Meta set to pay $90 million for a 2012 tracking lawsuit
Meta has agreed to pay $90 million over a lawsuit from 2012, which alleges that Facebook tracked users after they logged off the social media platform. The preliminary settlement will require approval from a federal judge. If approved, it would be one of the most significant privacy class-action settlements to date. The privacy violation arose when Facebook used plug-ins to store cookies tracking users’ visits to third-party websites that had “like” buttons. Allegedly the tracking ensued from April 2010 to September 2011. Facebook had users’ permission to track them if they were logged in but claimed tracking would stop. The case was dismissed in 2017 but was revived in April 2020 by a federal appeals court, allowing users to try to prove that their privacy was violated and Facebook profited unlawfully.
Google to remove cross-app tracking
Google plans to completely remove cross-application tracking on Android devices by 2024. According to Vice President of Product Management, Android Security & Privacy Anthony Chavez, Google is rolling out a Privacy Sandbox for Android with the goal of “introducing new, more private advertising solutions.” The present tracking methods will be supported for two years during development, and Google will give “substantial notice” before any changes. Chavez added solutions will “limit sharing of user data with third parties and operate without cross-app identifiers, including advertising ID.” Google recently announced it wouldn’t continue with its plan to replace third-party cookies with Federated Learning of Cohorts (FLoC).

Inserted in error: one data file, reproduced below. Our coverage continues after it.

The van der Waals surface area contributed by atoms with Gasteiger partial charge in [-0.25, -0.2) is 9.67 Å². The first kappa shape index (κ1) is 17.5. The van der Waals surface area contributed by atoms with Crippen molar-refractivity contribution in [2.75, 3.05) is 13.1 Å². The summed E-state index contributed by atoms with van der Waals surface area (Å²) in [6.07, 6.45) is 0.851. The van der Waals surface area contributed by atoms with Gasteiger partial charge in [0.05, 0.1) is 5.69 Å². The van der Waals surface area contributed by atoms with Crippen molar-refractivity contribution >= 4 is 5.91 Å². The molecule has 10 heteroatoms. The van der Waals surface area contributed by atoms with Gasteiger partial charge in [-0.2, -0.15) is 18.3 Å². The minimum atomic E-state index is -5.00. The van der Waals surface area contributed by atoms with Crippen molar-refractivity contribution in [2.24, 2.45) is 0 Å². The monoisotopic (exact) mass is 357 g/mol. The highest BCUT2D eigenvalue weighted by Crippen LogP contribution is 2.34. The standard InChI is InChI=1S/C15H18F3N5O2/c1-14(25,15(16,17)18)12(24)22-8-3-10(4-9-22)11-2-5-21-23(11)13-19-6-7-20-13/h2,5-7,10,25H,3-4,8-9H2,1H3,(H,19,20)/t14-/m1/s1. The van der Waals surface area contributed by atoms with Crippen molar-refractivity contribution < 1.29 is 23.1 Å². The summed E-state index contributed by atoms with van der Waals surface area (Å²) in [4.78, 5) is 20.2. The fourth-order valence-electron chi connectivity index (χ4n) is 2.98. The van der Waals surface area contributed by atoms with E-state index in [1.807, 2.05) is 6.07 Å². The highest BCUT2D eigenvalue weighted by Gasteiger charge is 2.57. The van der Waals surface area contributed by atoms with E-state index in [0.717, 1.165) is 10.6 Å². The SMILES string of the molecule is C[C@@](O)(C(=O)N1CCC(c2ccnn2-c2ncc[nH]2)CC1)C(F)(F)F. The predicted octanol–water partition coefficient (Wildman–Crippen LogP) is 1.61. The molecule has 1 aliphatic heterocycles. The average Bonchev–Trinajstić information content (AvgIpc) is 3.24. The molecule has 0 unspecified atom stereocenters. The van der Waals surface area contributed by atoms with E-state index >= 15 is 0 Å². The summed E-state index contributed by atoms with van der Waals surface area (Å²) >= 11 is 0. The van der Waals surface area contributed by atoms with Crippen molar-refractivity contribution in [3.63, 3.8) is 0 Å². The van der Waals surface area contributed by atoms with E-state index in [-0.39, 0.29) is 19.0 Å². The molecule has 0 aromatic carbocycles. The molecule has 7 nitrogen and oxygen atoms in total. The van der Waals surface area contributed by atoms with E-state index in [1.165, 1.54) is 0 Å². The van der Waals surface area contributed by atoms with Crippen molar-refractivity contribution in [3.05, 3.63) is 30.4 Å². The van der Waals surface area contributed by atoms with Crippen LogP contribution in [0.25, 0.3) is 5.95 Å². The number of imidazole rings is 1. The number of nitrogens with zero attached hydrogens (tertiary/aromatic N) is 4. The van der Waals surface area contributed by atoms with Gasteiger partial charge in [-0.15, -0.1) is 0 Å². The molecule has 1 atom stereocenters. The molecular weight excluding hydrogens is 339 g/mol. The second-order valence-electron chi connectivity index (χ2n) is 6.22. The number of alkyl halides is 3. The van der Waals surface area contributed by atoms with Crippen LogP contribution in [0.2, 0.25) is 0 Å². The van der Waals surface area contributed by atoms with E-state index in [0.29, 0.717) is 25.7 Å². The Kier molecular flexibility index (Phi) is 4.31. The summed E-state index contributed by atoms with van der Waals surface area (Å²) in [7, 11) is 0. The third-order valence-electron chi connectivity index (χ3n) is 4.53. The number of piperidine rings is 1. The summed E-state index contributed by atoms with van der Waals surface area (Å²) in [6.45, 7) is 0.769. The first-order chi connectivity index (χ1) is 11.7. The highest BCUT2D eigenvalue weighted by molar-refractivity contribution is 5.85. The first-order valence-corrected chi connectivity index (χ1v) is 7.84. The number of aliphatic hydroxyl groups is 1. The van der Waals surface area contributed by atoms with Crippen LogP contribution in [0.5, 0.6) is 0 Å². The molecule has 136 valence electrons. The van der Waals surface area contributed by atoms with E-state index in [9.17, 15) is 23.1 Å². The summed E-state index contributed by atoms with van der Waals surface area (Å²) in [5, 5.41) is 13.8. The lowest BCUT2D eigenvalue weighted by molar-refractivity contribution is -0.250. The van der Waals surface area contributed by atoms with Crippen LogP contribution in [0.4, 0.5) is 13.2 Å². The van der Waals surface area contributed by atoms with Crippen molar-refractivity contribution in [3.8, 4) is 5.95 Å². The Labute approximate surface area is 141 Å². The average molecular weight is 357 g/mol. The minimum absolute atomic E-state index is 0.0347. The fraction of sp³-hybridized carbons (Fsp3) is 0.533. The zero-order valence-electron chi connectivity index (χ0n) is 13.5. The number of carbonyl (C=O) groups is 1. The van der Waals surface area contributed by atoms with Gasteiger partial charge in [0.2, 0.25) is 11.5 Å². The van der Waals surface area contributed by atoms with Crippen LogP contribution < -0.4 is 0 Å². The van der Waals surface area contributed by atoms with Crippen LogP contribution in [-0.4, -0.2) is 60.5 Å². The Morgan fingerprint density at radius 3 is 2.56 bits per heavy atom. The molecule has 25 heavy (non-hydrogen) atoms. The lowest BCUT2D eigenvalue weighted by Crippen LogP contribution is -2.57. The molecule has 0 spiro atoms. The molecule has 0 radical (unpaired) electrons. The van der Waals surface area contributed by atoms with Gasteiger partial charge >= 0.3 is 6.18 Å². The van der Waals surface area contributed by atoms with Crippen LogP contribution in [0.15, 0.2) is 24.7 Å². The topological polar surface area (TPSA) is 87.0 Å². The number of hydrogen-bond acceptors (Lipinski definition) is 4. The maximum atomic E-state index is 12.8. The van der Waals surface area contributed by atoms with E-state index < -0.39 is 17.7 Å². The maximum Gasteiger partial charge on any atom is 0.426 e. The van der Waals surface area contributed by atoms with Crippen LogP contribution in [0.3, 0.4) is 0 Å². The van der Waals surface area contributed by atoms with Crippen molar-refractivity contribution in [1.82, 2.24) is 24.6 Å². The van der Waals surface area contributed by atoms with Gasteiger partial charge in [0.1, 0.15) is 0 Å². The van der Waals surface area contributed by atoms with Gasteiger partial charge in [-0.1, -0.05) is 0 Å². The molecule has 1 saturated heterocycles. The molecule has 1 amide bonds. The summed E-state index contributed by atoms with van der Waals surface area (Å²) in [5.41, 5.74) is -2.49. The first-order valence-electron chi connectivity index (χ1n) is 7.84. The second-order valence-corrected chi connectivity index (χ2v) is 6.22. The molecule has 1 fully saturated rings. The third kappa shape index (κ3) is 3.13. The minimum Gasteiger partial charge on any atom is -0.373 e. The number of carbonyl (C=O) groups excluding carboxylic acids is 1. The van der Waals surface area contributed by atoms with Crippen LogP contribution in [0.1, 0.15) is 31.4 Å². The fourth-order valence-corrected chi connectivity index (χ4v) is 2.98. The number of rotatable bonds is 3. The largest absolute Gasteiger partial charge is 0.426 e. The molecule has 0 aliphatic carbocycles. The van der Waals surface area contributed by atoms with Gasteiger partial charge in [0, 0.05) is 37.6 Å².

US senators introduce data broker bill
US Sens. Jon Ossoff, D-Ga., and Bill Cassidy, R-La., proposed the Data Elimination and Limiting Extensive Tracking and Exchange Act on February 10, 2022. The act aims to give Americans control over how data brokers collect and use their personal information. The legislation would require the US Federal Trade Commission (FTC) to create and manage a “one-time data deletion request” tool that would erase data from unregistered brokers. It would also create a “do not track list” to block future collection of personal data.
International Data Transfer Agreement tools proposed in the U.K.
A proposal has been laid before the UK Parliament to change the current “standard contractual clauses” (SCCs) used to control data movement between the UK/EU and other countries considered to have “inadequate” equivalent data protection laws. The international data transfer agreement (IDTA) and the international data transfer addendum to the European Commission’s SCCs will be active in late March if Parliament approves. These new data transfer tools will be compulsory for any new agreements starting in September 2022, but will not be required to replace existing SCCs until 2024.